He is the author of Thomas More’s Magician: A Novel about Utopia. It tells the story of Vasco de Quiroga, who used Thomas More’s Utopia as a guide to build a commune on the outside of Mexico City.
Republic by Plato
Plato’s Republic isn’t always thought of as a utopian book, but it was the first work of world literature to think about an ideal state and set rules for how each class in society should act.
When Plato wrote his book, the Republic, he set out how he would like to live in an ideal world (famously, no poets were allowed). The Republic shows Socrates and a lot of other people having a debate about what justice is and what a good city-state should be like. The book also talks about different types of government, and it talks about the good and bad things about each one.
Utopia by Thomas More
Certainly! Founder of the genre: A brilliant blend of satire, political ideals, and the author’s own views. More’s book has been seen by some as an attempt to justify the colonization of the Americas, by others as a dreary state of Catholic doctrine, and by his supporters as a vision of a kind of pre-communist utopia that could be built. The book’s very vagueness is proof that it is always coming up with new ideas.
We got the word “utopia” from this book, which was written in 1516. It means “no place,” but with a play on words with eu-topos, which means “good place.” This implies that an ideal society is too good to be true, because it doesn’t seem real. People have seen More’s island utopia in different ways. Some think it’s a real description of the perfect world, while others think it’s a satirical work that makes fun of people who are too idealistic. People might wonder if More’s Utopia isn’t more dystopian than anything because in Utopia adulterers are taken into slavery and repeat offenders are killed.
The City of the Sun by Tommaso Campanella
In the same idealistic vein as More’s book, I believe in religious harmony and real community. Like More, Campanella put his ideal state in a faraway place, like near Ceylon. He also thought of a society run by a group of people who were kind. A book that sounds like the high point of the humanist utopian ideal.
New Atlantis by Francis Bacon
Bacon’s book is from the early enlightenment period, even though it was written only 25 years after “The City of the Sun.” This is how Bacon saw a world where scientific experiment could be the heart of the progress of an advanced country. This is how Bacon saw the world. As a result, the book shows how ideas about the world changed in the early 17th century. Like Campanella and More, Bacon set his ideal state in a remote place, this time the South Pacific.
It’s worth reading, even though he didn’t finish it. This utopian novel was written by one of the great philosophers of the Elizabethan and Jacobean times. It was written after his death in 1627 and describes a perfect society called Bensalem, which is named after Jerusalem. It is based on peace, knowledge, and public spirit. It comes in three Early Modern Utopias. It includes Thomas More’s Utopia and Francis Bacon’s New Atlantis, as well as Henry Neville’s The Isle of Pines, which is also a utopian book.
Erewhon by Samuel Butler
One of the best utopian novels ever written. It uses a mix of devastating satire and compelling narrative to show how society could be better run. Butler was afraid that machines would rule the world in the future, so he was wary of any model of perfection. He mocked people who “really do know what they say they know.”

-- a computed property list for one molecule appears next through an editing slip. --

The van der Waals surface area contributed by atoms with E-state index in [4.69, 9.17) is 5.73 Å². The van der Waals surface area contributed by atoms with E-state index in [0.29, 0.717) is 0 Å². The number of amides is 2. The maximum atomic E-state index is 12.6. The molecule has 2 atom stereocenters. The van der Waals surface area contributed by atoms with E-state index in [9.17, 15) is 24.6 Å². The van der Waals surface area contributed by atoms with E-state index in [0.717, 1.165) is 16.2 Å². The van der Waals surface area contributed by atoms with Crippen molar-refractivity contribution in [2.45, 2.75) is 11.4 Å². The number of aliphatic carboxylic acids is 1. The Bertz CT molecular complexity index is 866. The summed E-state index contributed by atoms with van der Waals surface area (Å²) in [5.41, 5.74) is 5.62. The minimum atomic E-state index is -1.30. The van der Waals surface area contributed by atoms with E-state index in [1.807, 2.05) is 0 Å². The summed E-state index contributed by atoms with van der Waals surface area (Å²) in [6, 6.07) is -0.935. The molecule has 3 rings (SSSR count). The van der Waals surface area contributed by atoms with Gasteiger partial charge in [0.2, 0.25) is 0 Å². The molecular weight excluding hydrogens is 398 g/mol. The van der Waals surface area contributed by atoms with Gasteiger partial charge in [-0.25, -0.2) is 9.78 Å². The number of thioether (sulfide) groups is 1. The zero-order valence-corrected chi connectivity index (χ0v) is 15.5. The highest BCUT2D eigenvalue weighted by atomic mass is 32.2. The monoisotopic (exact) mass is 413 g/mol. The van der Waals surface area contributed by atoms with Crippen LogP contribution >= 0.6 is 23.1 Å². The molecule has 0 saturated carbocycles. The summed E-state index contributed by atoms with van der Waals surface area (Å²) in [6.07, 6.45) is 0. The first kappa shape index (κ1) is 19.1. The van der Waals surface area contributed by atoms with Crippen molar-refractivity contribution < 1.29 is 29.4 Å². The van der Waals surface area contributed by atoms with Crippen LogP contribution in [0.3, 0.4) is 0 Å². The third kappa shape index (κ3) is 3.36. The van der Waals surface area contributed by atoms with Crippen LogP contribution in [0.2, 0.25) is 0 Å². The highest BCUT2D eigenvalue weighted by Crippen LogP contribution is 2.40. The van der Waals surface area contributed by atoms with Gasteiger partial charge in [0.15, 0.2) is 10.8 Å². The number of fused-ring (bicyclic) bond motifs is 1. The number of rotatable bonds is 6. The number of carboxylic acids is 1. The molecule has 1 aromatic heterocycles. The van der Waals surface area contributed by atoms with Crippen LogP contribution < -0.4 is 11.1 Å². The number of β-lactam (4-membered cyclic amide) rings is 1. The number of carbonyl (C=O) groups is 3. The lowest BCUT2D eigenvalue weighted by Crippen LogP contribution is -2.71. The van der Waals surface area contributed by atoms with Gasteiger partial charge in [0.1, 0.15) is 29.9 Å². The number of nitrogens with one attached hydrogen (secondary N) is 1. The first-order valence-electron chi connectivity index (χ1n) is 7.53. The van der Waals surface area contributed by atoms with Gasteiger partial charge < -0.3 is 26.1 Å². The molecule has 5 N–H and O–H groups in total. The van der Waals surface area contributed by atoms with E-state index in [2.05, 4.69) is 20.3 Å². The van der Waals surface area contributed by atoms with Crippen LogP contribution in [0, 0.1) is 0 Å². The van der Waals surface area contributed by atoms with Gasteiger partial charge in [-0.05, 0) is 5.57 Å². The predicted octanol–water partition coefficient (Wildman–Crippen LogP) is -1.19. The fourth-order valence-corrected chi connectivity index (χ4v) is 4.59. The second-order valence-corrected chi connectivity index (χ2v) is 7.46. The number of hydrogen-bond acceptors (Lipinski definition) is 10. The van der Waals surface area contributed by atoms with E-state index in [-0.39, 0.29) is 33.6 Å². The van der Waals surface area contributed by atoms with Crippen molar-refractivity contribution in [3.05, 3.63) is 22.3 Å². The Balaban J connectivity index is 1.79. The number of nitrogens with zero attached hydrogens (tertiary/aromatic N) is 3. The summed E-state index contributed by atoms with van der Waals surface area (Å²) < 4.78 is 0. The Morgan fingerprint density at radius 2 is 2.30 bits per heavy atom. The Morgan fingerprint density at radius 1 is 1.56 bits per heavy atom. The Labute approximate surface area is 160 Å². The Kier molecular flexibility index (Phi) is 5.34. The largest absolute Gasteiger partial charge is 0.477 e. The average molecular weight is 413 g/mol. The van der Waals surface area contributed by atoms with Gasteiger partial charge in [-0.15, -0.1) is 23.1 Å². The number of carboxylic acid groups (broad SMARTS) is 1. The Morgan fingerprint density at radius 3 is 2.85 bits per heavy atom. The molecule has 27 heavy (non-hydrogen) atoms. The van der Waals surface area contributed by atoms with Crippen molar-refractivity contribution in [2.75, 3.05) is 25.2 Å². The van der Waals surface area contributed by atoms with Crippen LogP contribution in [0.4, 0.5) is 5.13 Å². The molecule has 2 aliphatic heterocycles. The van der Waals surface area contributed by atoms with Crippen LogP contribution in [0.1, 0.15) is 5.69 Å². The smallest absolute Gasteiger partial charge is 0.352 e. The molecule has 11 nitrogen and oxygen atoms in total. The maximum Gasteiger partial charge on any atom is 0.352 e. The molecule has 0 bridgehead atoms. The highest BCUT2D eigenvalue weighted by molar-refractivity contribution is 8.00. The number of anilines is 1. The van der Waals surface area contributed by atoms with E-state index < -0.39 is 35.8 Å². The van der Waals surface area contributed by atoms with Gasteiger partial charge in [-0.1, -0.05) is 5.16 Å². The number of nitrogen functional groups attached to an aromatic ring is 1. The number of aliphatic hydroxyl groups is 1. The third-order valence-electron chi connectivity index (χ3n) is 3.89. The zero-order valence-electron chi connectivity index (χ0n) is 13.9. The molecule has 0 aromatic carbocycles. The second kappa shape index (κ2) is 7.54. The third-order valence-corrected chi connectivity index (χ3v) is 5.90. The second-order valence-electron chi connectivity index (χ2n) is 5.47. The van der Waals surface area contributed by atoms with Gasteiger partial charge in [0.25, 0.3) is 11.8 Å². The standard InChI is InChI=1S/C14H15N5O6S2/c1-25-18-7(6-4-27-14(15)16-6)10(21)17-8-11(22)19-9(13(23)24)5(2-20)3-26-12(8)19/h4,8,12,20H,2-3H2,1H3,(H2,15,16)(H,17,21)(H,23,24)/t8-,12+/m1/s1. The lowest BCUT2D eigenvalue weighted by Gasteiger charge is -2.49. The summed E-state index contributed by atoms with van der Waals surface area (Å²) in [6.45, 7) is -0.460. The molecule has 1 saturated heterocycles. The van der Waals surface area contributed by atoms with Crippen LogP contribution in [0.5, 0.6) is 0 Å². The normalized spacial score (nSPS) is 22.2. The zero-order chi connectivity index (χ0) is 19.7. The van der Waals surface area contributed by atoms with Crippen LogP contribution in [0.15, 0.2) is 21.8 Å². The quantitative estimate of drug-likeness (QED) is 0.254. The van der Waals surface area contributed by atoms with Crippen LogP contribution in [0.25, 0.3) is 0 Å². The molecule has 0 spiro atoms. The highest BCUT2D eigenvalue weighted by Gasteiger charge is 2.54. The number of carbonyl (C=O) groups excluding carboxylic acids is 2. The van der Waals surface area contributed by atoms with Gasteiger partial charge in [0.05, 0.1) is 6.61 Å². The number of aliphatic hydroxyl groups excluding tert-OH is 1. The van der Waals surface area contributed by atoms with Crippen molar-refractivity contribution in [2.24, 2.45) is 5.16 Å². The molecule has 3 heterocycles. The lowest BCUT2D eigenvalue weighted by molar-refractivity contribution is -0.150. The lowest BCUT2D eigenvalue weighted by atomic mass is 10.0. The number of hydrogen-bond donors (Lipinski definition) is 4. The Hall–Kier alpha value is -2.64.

News from Nowhere by William Morris
The most imaginative of the many socialist utopias that were thought up at the end of the 19th century, this one was the most imaginative. Beautifully written, it imagines someone from this time coming back to life in the future and finding an earthly, pastoral, and socialist paradise when they wake up.
We by Yevgeny Zamyatin
People like Huxley and Orwell would later write more famous books about totalitarianism, but this antidote to totalitarianism, written by someone who had been there, is the best anti-Stalinist dystopia of them all. Even Brave New World and 1984 and Darkness at Noon aren’t as good as this one.
Island by Aldous Huxley
Huxley’s last book in the utopian genre, and one of the best of that genre. It makes real suggestions for better ways to live, like more agricultural work, mutual adoption clubs for kids, and societies that are mostly vegetarian. But it also stays realistic about how likely it is that these ideas will be adopted.
The Dispossessed by Ursula Le Guin
Le Guin’s book is a brilliant utopian satire and exploration of a capitalist planet called Urras and its ecotopian satellite, Anarres. Urras and Anarres are described with heart and realism in this book. In Urras, “propertyism” has turned it into a bad place. On Anarres, individual creativity is stifled, and nothing changes, so things are not perfect there.
Ecotopia by Ernest Callenbach
Imagines an ecostate that broke away from the United States in 1980 and lives in a kind of emotional relationship with nature. The working week is cut to 20 hours, the bus is free, and trees are planted on old boulevards. A plan for a green future.
Margaret Cavendish, The Blazing World.
As you read Cavendish’s work, you’ll see that she often talks about utopias, like the all-female university she imagines in The Female Academy and The Convent of Pleasure, where a group of women leave society in order to live a life of pleasure. But her most famous utopian work is The Blazing World, which was written in 1666, when London was literally on fire because of the Great Fire. It’s a story about a young woman’s fantastic journey to another world, which she gets to by going to the North Pole. Cavendish’s utopia is a lot like the world of Lewis Carroll’s Alice books in a lot of surprising ways.